Despite nightmarish economic headwinds, S&P 500 performance in 2023 is surprisingly strong – up 18% year to date.
That number could be even higher, surging again to 11% by the end of the summer, according to one expert.
Morgan Stanley analyst Andrew Slimmon sees more gains in the S&P 500 , largely driven by the “top seven” stocks.
This group includes Apple, Microsoft, Google parent Alphabet, Amazon, Nvidia, Tesla and Meta.
“One of the things I would point out is, I know it’s hard to believe, that while these companies have done really well so far, they’re still below where they’re going to end 2021, with the exception of Nvidia,” Slimon told CNBC. CNBC’s “Signposts”.
“It’s easy to be bearish on companies that are doing well, but thinking that these stocks have peaked for companies with improving fundamentals is, to me, just as naive or dangerous as trying to call a bottom for stocks with deteriorating fundamentals.”
Most stocks in the “Big Seven” are indeed down compared to their 2021 peaks — though Apple is now above its 2021 high and Microsoft is approaching its peak in the coronavirus era.
Slimon went on to say that he expects the shares of these stocks to get a further boost as investors pile in during the fast-paced fourth quarter.
He predicts investors will buy stocks that are not only liquid but also “largely” strong performers, presenting an “opportunity” for portfolio managers looking to add to their investments before the end of the year.
“I doubt these stocks will definitely catch on in the fourth quarter,” Slimon predicted.
The managing director and senior portfolio manager added that he expects the S&P 500 to be “closer” to 5,000 by the end of the year.
As of this writing, the S&P 500 was trading around 4,514 points, jumping to the 5,000 mark, a gain of nearly 11%.
“As the end of the year draws closer, the pain from equity underweighting and the resulting underperformance will intensify, forcing aggressive capital flows,” Slimon argues.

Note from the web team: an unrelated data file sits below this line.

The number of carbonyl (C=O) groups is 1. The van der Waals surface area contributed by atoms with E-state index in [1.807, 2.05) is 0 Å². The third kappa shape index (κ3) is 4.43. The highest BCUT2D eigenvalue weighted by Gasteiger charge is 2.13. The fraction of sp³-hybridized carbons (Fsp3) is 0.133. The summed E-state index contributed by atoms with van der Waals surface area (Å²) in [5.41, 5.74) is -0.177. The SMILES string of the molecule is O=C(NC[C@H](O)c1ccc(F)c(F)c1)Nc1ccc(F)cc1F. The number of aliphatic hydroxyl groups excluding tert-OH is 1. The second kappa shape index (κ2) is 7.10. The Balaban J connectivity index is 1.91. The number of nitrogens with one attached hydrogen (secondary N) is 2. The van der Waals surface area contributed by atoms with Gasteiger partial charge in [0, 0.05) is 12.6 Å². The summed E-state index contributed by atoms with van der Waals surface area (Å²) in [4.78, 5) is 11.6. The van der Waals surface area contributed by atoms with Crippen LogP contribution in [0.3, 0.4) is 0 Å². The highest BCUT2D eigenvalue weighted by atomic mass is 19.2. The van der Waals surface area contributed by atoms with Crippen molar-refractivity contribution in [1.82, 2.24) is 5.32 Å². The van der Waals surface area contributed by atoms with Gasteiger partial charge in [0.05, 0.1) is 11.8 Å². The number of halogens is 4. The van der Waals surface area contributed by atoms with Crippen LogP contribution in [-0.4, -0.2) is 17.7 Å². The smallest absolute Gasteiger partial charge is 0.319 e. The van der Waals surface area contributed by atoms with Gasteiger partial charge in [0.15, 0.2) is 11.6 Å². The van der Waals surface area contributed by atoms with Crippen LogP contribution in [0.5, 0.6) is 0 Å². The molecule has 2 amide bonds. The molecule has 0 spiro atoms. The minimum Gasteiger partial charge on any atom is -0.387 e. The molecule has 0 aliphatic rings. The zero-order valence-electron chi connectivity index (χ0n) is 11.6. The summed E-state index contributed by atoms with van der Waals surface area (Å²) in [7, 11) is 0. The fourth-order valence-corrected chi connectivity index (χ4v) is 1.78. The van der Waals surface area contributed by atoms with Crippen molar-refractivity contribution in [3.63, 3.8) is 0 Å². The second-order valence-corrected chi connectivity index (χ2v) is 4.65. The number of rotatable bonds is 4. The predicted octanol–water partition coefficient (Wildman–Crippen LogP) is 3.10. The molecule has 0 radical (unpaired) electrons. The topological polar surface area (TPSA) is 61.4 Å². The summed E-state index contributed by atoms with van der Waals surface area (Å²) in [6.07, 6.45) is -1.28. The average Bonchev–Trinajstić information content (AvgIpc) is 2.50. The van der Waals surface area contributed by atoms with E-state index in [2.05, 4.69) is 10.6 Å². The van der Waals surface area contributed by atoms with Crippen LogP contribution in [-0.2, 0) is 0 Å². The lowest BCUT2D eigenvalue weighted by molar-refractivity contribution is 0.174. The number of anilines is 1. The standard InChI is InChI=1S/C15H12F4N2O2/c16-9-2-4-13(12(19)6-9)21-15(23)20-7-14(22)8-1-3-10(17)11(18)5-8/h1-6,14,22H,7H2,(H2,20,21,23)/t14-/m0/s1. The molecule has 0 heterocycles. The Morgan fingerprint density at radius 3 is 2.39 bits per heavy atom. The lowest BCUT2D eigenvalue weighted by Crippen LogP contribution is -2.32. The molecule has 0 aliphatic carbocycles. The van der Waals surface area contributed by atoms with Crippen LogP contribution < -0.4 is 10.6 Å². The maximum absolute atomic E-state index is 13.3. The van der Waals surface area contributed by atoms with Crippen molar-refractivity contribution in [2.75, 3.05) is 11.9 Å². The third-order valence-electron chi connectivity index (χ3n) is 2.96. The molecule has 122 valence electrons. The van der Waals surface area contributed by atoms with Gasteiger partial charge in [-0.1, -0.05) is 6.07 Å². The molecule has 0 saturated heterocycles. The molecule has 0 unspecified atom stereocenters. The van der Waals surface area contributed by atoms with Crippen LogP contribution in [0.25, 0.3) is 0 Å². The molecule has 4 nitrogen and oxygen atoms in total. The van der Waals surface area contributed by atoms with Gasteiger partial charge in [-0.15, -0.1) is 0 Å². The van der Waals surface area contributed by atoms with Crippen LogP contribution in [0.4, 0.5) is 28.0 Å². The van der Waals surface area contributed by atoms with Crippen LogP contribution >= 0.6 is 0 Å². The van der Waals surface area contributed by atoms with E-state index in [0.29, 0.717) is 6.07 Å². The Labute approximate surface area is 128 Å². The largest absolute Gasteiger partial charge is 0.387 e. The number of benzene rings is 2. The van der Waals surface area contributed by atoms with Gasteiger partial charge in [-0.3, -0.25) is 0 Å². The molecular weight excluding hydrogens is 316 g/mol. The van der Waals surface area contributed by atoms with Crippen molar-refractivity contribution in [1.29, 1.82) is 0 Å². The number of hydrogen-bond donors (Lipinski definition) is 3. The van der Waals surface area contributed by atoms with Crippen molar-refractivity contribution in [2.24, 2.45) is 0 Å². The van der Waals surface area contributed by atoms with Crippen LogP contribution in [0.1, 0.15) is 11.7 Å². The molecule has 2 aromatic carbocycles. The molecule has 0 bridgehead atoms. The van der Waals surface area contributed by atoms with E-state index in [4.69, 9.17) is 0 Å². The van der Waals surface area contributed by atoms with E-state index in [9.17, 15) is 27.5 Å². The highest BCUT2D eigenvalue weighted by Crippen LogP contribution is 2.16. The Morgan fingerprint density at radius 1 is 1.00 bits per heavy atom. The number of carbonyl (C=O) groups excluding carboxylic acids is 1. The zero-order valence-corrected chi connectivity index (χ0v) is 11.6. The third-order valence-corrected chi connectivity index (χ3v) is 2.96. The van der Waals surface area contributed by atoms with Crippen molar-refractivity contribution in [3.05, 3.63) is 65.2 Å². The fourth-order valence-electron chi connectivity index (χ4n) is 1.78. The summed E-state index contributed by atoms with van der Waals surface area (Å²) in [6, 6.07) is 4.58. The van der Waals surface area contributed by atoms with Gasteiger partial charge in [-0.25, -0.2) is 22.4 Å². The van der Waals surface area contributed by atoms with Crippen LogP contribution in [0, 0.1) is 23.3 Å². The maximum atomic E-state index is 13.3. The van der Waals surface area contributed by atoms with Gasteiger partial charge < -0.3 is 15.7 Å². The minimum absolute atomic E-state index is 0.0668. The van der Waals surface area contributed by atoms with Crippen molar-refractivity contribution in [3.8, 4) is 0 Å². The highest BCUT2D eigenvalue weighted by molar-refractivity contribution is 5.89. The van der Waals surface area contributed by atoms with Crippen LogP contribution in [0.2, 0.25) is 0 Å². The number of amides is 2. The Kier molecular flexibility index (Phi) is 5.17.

“After the third quarter, year-over-year quarterly earnings will turn negative. Historically, this has been welcomed positively by the stock market.”
some analysts strongly disagree
The optimism had previously drawn the attention of other analysts who strongly disagreed with Slimon’s optimism — and the criticism was domestic.
In February, Mike Wilson, a stalwart of Morgan Stanley and a darling of Wall Street, wrote in an analyst note that the gloomy outlook was pushing shares into the “death zone.”
Wilson, vote First Equity Strategist In an October survey corporate investorarguing that the S&P 500 finds itself in the financial equivalent of a “death zone,” a term used by climbers to refer to altitudes where oxygen is no longer sufficient to sustain human life for extended periods of time.
“Whether out of choice or necessity, investors are once again following stock prices to dizzying heights as liquidity (bottled oxygen) has them crawling into a zone they know they shouldn’t be in and won’t be around for long,” said Firm Xiong wrote. “They climb out of greed, after the ultimate summit, assuming they can do it without catastrophic consequences. But eventually the oxygen runs out and those who ignore the risk get hurt.”
As benchmarks continued to rise throughout the summer, Wilson July entry He was “wrong” but added: “We remain pessimistic about earnings in 2023.”
Wilson’s pessimistic outlook is the result of Michael Burry – ” big short Studios are betting $1.6 billion on the index, hoping to cash in on it.
In early August, the prominent financier bought $739 million worth of put options on the Invesco QQQ Trust ETF, a fund comprised of companies in the popular Nasdaq 100 index. On top of that, he hedged $886 million against the S&P 500 — also put options.
A put option is an agreement to sell an asset at a fixed price on or before a specific date — often signaling a defensive or pessimistic outlook on the market by the seller.